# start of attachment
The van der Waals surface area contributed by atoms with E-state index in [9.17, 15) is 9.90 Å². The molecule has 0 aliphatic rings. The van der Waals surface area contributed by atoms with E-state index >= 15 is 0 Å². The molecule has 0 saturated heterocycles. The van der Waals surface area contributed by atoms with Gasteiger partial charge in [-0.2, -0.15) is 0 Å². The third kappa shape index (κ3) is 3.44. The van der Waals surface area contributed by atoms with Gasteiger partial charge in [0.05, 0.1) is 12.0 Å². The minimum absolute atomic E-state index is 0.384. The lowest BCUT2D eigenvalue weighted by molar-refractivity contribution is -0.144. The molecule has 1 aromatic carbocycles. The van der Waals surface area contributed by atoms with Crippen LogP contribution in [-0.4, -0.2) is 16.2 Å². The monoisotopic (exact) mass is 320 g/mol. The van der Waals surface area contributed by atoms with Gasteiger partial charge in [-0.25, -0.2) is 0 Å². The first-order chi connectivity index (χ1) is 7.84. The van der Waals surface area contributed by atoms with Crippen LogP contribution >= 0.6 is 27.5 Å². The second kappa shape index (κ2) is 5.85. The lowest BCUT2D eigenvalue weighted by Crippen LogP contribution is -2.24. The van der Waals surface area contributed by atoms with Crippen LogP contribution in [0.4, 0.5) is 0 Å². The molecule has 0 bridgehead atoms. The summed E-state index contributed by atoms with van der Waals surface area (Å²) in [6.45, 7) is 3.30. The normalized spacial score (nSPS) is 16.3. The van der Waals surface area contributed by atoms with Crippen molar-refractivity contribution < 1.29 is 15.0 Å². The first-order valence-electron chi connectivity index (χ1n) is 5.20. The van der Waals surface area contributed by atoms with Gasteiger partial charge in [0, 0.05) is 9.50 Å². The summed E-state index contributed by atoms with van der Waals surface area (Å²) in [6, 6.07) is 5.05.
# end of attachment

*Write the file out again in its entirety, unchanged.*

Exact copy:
The van der Waals surface area contributed by atoms with E-state index in [9.17, 15) is 9.90 Å². The molecule has 0 aliphatic rings. The van der Waals surface area contributed by atoms with E-state index >= 15 is 0 Å². The molecule has 0 saturated heterocycles. The van der Waals surface area contributed by atoms with Gasteiger partial charge in [-0.2, -0.15) is 0 Å². The third kappa shape index (κ3) is 3.44. The van der Waals surface area contributed by atoms with Gasteiger partial charge in [0.05, 0.1) is 12.0 Å². The minimum absolute atomic E-state index is 0.384. The lowest BCUT2D eigenvalue weighted by molar-refractivity contribution is -0.144. The molecule has 1 aromatic carbocycles. The van der Waals surface area contributed by atoms with Crippen LogP contribution in [-0.4, -0.2) is 16.2 Å². The monoisotopic (exact) mass is 320 g/mol. The van der Waals surface area contributed by atoms with Gasteiger partial charge in [-0.25, -0.2) is 0 Å². The first-order chi connectivity index (χ1) is 7.84. The van der Waals surface area contributed by atoms with Crippen LogP contribution >= 0.6 is 27.5 Å². The second kappa shape index (κ2) is 5.85. The lowest BCUT2D eigenvalue weighted by Crippen LogP contribution is -2.24. The van der Waals surface area contributed by atoms with Crippen LogP contribution in [0.4, 0.5) is 0 Å². The molecule has 0 bridgehead atoms. The summed E-state index contributed by atoms with van der Waals surface area (Å²) in [6.45, 7) is 3.30. The normalized spacial score (nSPS) is 16.3. The van der Waals surface area contributed by atoms with Crippen molar-refractivity contribution < 1.29 is 15.0 Å². The first-order valence-electron chi connectivity index (χ1n) is 5.20. The van der Waals surface area contributed by atoms with Gasteiger partial charge in [0, 0.05) is 9.50 Å². The summed E-state index contributed by atoms with van der Waals surface area (Å²) in [6, 6.07) is 5.05.